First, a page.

Pickett isn’t good and probably isn’t the Steelers’ long-term answer at quarterback. He was also very close to a monster Week 11 stat line against the Bengals. George Pickens dropped what would have been a 49-yard touchdown and a Steelers wideout was stopped at the one-inch line on the game’s final drive. Pickett finished with 265 yards and a touchdown, adding 14 rushing yards.
Pickett’s penchant for fleeing the pocket -- he had 16 rushes in the two games before Week 11 -- offers some fantasy appeal, however fleeting. His Week 12 matchup against the Colts isn’t exactly appealing though. Indianapolis has allowed the 11th lowest drop back EPA this season.
Bryce Perkins (LAR)
Rostership: 0 percent
Perkins would be something close to a QB1 if Matthew Stafford is out in Week 12 and Sean McVay goes with Perkins over John Wolford. Perkins against the Saints in Week 11 completed half of his ten passes for 64 yards and -- importantly -- rushed three times for 26 yards after Stafford left the contest.
McVay said Monday that the team would be exceedingly careful with Stafford. What he didn’t say is that 2022 is officially a lost season for the Rams and that Stafford has little reason to risk further brain damage with a hasty return to action. Perkins showed flashes in the preseason, completing 71.2 percent of his passes at 8.1 yards per attempt. He threw two touchdowns and no interceptions on 65 preseason drop backs.
Perkins had 73 yards and two touchdowns on the ground on seven preseason rushing attempts. He has a history of rushing production that peaked in his 2019 season at the University of Virginia, when Perkins was fifth in quarterback rushes (132) and sixth in QB rushing yards (1,015). He scored 11 touchdowns on the ground that season. Every rushing quarterback is a cheat code in fantasy football -- some more than others. Perkins could be started in one-QB formats if he gets the nod in Week 12.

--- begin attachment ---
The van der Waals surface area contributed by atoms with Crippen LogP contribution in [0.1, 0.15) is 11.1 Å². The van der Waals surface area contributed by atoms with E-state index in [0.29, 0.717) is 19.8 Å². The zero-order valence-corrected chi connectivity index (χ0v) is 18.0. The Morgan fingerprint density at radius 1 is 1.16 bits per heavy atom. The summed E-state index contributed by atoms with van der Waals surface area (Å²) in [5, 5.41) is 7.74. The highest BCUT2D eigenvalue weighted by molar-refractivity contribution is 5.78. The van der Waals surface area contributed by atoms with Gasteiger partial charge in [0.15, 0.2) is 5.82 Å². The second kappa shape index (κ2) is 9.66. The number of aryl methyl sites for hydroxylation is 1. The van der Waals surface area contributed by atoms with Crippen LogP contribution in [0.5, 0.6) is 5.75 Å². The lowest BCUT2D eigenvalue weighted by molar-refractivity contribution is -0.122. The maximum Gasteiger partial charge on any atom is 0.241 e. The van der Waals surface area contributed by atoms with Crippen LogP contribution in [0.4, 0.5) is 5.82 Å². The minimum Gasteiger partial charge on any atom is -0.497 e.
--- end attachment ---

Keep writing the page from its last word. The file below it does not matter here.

Other quarterbacks to roster
Mike White (0 percent) or Joe Flacco (1 percent): Jets head coach Robert Saleh on Monday all but sealed Zach Wilson‘s fate when he wouldn’t commit to him as the team’s Week 12 starter. Flacco or Mike White will take over for Wilson. We don’t know which guy will get the gig as of this writing. White was promoted to QB2 a few weeks ago, suggesting he might be next up. Whoever gets the starting job should be rostered in superflex formats.
Andy Dalton (10 percent): Dalton will probably be forced into a pass-heavy game script this week against the heavily-favored 49ers. That puts him in play as a streaming option even though the Niners defense is a definite run funnel. Probably that won’t matter in this matchup.
Jacoby Brissett (10 percent): After showing real fantasy upside in Week 11 against Buffalo, Brissett should be in a similar spot (chasing points) this week against Tampa. Brissett is averaging 34.9 pass attempts and 4.6 rushing attempts per game in Cleveland losses this season. That might make him serviceable against the Bucs.
Editor’s note: Isiah Pacheco should be added in all formats. He’s on the wire in 36 percent of leagues. The Chiefs had their lowest pass rate over expected in Week 11 against the Chargers. Perhaps that was matchup driven, though Pacheco has clearly taken over as Andy Reid‘s preferred early-down back. Jerick McKinnon in Week 11 mixed in with six carries and led the backfield in routes and targets while out-snapping Pacheco.
Latavius Murray (DEN)
Rostership: 24 percent
The deeply unhappy marriage between the Broncos and Melvin Gordon came to a sudden end on Monday when the team waived the veteran back (don’t drop Gordon, who could easily land in a more fantasy friendly backfield this week).
Gordon had led the Broncos backfield with a 45 percent snap share since Latavius Murray landed in Denver in Week 4, though it’s Murray who has seen 49 percent of the team’s carries to 29 percent for Gordon. Murray absorbing around half of Gordon’s rushing workload would instantly make him a viable if touchdown-dependent RB2 candidate, even in Nathaniel Hackett‘s horrific offense, which was surely forged in the hottest circle of hell.
Mike Boone (ankle) has been on IR since late October and Chase Edmonds picked up a serious ankle injury in Week 11 against Vegas; Edmonds is expected to miss at least a couple weeks. Murray could get the entire Denver backfield to himself this week against the Panthers. That includes most (all?) of the passing down work after the exodus of Gordon, who had a 10 percent target share since Week 4. Marlon Mack, who apparently plays for the Broncos, could sub in for Murray now and again.